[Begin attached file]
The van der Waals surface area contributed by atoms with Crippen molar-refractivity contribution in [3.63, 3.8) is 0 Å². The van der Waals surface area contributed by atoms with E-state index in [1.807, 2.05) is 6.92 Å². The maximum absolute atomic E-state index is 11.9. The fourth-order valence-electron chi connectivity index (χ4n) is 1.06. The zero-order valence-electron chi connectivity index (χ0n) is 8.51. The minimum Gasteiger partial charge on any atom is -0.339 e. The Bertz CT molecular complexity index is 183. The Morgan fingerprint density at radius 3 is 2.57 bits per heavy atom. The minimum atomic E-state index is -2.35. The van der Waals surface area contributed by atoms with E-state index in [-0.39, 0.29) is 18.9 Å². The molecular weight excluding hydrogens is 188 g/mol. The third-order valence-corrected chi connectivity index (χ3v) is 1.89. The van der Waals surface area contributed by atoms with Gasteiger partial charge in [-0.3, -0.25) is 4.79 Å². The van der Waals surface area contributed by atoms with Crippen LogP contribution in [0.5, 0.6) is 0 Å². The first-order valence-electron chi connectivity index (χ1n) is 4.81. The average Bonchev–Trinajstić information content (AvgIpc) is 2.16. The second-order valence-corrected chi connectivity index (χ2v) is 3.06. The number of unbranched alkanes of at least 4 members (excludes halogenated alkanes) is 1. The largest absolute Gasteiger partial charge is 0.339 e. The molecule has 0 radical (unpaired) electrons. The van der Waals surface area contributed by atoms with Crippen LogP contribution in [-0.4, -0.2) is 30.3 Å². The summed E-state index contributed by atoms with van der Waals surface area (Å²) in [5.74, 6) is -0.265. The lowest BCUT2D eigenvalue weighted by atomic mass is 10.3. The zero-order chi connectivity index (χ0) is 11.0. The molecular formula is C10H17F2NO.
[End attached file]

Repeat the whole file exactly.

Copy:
The van der Waals surface area contributed by atoms with Crippen molar-refractivity contribution in [3.63, 3.8) is 0 Å². The van der Waals surface area contributed by atoms with E-state index in [1.807, 2.05) is 6.92 Å². The maximum absolute atomic E-state index is 11.9. The fourth-order valence-electron chi connectivity index (χ4n) is 1.06. The zero-order valence-electron chi connectivity index (χ0n) is 8.51. The minimum Gasteiger partial charge on any atom is -0.339 e. The Bertz CT molecular complexity index is 183. The Morgan fingerprint density at radius 3 is 2.57 bits per heavy atom. The minimum atomic E-state index is -2.35. The van der Waals surface area contributed by atoms with E-state index in [-0.39, 0.29) is 18.9 Å². The molecular weight excluding hydrogens is 188 g/mol. The third-order valence-corrected chi connectivity index (χ3v) is 1.89. The van der Waals surface area contributed by atoms with Gasteiger partial charge in [-0.3, -0.25) is 4.79 Å². The van der Waals surface area contributed by atoms with Crippen LogP contribution in [0.5, 0.6) is 0 Å². The first-order valence-electron chi connectivity index (χ1n) is 4.81. The average Bonchev–Trinajstić information content (AvgIpc) is 2.16. The second-order valence-corrected chi connectivity index (χ2v) is 3.06. The number of unbranched alkanes of at least 4 members (excludes halogenated alkanes) is 1. The largest absolute Gasteiger partial charge is 0.339 e. The molecule has 0 radical (unpaired) electrons. The van der Waals surface area contributed by atoms with Crippen LogP contribution in [-0.4, -0.2) is 30.3 Å². The summed E-state index contributed by atoms with van der Waals surface area (Å²) in [5.74, 6) is -0.265. The lowest BCUT2D eigenvalue weighted by atomic mass is 10.3. The zero-order chi connectivity index (χ0) is 11.0. The molecular formula is C10H17F2NO.